New Delhi: Investors from across the world appear to have started dumping India and China funds in favour of those focused on other Asian markets such as Korea and Malaysia, the latest available data show.
Global funds focused on India have sold shares worth $980 million so far this year, the second highest outflow after $2,668 million from China funds in Asia-Pacific region, according to data compiled by international fund tracking firm EPFR Global.
This comes in sharp contrast with China and India funds seeing the biggest inflows of $4,494 million and $1,754 million respectively in the same period last year.
The funds focused on South Korea had recorded a net outflow from $14.5 million in 2006 till the second week of November — the biggest outflow for Asia-Pacific region. However, these funds have seen a massive inflow of $2,800 million this year, which is the highest in the region.
In the second week of November, China and India, the two most expensive markets in Asia, faced the biggest redemptions over past 12 weeks, global financial major Citigroup’s brokerage division said in a report today.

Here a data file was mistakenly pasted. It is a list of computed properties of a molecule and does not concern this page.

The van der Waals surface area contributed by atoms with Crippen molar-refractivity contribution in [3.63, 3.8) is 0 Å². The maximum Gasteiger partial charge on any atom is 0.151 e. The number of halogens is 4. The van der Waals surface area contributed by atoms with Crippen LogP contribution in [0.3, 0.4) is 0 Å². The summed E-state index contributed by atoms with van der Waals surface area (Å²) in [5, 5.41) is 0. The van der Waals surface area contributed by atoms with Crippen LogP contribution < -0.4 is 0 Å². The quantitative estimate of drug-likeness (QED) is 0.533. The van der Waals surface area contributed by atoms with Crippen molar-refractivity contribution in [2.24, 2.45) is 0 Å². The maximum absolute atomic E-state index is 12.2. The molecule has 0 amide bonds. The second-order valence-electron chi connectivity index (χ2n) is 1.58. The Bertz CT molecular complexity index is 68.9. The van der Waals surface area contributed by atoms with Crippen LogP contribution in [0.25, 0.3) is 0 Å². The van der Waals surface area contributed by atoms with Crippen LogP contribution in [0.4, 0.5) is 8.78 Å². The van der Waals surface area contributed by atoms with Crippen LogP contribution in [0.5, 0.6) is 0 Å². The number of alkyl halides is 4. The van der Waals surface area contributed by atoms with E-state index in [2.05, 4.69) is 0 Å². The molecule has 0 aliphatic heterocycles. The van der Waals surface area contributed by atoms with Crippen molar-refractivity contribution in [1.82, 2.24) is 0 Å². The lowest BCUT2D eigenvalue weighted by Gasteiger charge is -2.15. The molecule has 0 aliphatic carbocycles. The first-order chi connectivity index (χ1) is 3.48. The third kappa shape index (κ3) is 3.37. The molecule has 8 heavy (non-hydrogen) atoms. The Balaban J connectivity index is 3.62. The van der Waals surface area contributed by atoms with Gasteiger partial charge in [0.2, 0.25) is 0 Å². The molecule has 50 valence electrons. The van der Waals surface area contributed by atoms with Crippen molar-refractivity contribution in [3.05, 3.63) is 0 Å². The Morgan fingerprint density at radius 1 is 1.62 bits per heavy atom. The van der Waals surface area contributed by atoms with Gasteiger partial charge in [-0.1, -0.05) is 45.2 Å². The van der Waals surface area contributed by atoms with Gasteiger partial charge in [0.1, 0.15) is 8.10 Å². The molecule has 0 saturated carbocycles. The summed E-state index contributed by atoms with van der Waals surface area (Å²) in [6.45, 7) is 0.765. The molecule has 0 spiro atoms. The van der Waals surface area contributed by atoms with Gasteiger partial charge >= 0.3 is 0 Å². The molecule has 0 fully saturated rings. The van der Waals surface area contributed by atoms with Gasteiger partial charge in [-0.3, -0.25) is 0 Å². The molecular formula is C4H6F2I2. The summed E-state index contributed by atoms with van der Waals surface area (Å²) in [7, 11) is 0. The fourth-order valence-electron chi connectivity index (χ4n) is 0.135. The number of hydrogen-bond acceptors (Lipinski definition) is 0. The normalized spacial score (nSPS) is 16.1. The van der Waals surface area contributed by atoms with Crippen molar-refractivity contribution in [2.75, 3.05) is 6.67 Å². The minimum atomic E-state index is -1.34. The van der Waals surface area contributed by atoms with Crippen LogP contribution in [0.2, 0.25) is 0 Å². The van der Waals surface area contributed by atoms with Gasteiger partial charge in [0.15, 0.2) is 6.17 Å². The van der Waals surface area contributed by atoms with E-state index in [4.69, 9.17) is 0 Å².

“Resurgence of credit crunch worries triggered broad redemptions from Asian funds,” but fund flows to markets like Korea, Malaysia and Thailand went against the tide and recorded inflows during the week, Citigroup said.
EPFR Global said in its weekly report that investors pulled out over five billion dollar from emerging market equity funds last week, including over two billion dollar from funds focused on four BRIC markets — Brazil, Russia, India and China.
China funds posted an outflow of $1.1 billion, while BRIC funds collectively posted a net outflow of $2.11 billion. The outflow from India funds stood at $189 million.
During the second week of November, emerging market equity funds reported a net outflow of $5.58 billion, while those focused on developed markets saw an outflow of $5.07 billion.
Nearly all the outflow from the developed and emerging markets appears to have been absorbed by the money market funds. According to EPFR, the money market funds recorded a net inflow of $10.1 billion during the week, taking their total inflow since the beginning of August to $100 billion.
“Investors also took a step back from the BRIC’s theme, both collectively and at the individual market level. China Country Funds were hit particularly hard as the prospect of tighter global and domestic credit played on fears that the Chinese equity markets are a bubble waiting to be pricked,” EPFR said.